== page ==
How do we tell which estimates of past climate change are correct?


Estimates of past climate change often involve teasing small signals from imperfect instrumental or proxy records. Success is often evaluated on the basis of the spatial or temporal consistency of the resulting reconstruction, or on the apparent prediction error on small space and time scales. However, inherent methodological trade-offs illustrated here can cause climate signal accuracy to be unrelated, or even inversely related, to such performance measures. This is a form of the classic conflict in statistics between minimum variance and unbiased estimators. Comprehensive statistical simulations based on climate model output are probably the best way to reliably assess whether methods of reconstructing climate from sparse records, such as radiosondes or paleoclimate proxies, actually work on longer time scales. Copyright  2008 Royal Meteorological Society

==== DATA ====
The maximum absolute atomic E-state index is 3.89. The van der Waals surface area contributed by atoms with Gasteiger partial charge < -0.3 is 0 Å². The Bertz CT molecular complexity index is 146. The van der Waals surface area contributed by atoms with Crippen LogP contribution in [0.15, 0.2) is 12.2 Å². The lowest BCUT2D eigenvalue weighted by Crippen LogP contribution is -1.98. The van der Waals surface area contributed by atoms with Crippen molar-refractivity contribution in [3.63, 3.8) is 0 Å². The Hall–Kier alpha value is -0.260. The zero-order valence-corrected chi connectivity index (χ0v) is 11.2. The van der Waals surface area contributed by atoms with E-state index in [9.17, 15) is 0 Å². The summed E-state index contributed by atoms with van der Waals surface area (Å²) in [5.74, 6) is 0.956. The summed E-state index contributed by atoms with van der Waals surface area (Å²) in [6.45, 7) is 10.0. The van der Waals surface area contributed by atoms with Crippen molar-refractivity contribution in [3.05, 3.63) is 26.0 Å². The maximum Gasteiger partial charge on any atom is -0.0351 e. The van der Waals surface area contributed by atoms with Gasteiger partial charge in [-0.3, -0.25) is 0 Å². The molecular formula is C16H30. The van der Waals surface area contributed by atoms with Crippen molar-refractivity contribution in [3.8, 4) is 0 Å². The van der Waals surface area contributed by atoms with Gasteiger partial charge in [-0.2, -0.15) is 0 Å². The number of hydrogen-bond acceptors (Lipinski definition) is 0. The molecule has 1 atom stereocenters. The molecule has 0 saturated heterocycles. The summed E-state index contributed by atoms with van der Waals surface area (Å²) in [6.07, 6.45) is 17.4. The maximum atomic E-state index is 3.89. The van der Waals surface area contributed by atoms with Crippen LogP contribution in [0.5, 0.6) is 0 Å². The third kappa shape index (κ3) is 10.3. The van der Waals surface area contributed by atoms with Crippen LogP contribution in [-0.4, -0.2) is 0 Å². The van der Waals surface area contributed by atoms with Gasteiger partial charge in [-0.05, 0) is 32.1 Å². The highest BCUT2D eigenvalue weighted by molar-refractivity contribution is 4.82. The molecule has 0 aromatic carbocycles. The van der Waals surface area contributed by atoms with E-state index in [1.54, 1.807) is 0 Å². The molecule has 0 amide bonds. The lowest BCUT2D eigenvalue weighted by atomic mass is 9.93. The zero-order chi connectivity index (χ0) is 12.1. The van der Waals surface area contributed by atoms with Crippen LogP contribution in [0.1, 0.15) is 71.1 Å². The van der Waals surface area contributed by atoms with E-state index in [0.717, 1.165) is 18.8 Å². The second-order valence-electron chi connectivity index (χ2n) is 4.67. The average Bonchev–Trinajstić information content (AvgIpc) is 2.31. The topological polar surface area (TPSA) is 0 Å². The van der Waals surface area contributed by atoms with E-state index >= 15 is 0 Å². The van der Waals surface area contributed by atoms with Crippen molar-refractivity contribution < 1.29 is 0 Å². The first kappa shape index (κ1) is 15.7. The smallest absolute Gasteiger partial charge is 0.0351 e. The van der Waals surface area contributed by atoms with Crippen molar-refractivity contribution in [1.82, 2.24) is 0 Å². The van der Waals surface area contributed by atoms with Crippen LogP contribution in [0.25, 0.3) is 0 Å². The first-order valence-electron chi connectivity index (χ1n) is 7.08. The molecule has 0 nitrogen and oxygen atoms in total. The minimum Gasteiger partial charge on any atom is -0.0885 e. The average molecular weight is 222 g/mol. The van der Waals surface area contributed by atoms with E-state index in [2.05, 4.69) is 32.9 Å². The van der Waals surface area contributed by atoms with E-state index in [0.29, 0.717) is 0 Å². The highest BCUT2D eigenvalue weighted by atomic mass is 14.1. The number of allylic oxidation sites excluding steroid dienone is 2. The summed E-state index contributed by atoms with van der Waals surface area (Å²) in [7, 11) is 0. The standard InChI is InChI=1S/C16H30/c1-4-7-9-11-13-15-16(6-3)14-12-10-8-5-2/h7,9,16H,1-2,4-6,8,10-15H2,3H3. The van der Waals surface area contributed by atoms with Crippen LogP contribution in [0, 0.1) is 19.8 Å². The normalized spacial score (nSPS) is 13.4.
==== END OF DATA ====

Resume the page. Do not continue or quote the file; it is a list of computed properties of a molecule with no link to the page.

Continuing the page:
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@inproceedings{Sherwood2007HowDW, title={How do we tell which estimates of past climate change are correct?}, author={Steven C. Sherwood and Holly A. Titchner and Peter W. Thorneb and Mark P. McCarthyb}, year={2007} }